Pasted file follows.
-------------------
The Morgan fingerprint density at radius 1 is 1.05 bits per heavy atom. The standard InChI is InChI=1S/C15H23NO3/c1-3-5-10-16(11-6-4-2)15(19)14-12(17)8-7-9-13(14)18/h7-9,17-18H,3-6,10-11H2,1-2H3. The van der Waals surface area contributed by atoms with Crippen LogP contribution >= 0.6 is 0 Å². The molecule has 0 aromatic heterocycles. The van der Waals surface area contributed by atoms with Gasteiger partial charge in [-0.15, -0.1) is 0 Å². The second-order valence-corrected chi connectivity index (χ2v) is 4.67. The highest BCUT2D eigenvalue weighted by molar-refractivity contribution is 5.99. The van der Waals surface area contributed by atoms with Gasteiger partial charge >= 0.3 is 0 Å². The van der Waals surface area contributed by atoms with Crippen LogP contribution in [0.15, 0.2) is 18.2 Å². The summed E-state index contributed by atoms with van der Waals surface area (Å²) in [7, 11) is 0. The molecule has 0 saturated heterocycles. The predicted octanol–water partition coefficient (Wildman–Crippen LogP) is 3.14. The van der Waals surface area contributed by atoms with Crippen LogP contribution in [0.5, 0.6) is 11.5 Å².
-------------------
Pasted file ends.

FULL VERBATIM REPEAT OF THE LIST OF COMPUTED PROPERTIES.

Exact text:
The Morgan fingerprint density at radius 1 is 1.05 bits per heavy atom. The standard InChI is InChI=1S/C15H23NO3/c1-3-5-10-16(11-6-4-2)15(19)14-12(17)8-7-9-13(14)18/h7-9,17-18H,3-6,10-11H2,1-2H3. The van der Waals surface area contributed by atoms with Crippen LogP contribution >= 0.6 is 0 Å². The molecule has 0 aromatic heterocycles. The van der Waals surface area contributed by atoms with Gasteiger partial charge in [-0.15, -0.1) is 0 Å². The second-order valence-corrected chi connectivity index (χ2v) is 4.67. The highest BCUT2D eigenvalue weighted by molar-refractivity contribution is 5.99. The van der Waals surface area contributed by atoms with Gasteiger partial charge >= 0.3 is 0 Å². The van der Waals surface area contributed by atoms with Crippen LogP contribution in [0.15, 0.2) is 18.2 Å². The summed E-state index contributed by atoms with van der Waals surface area (Å²) in [7, 11) is 0. The molecule has 0 saturated heterocycles. The predicted octanol–water partition coefficient (Wildman–Crippen LogP) is 3.14. The van der Waals surface area contributed by atoms with Crippen LogP contribution in [0.5, 0.6) is 11.5 Å².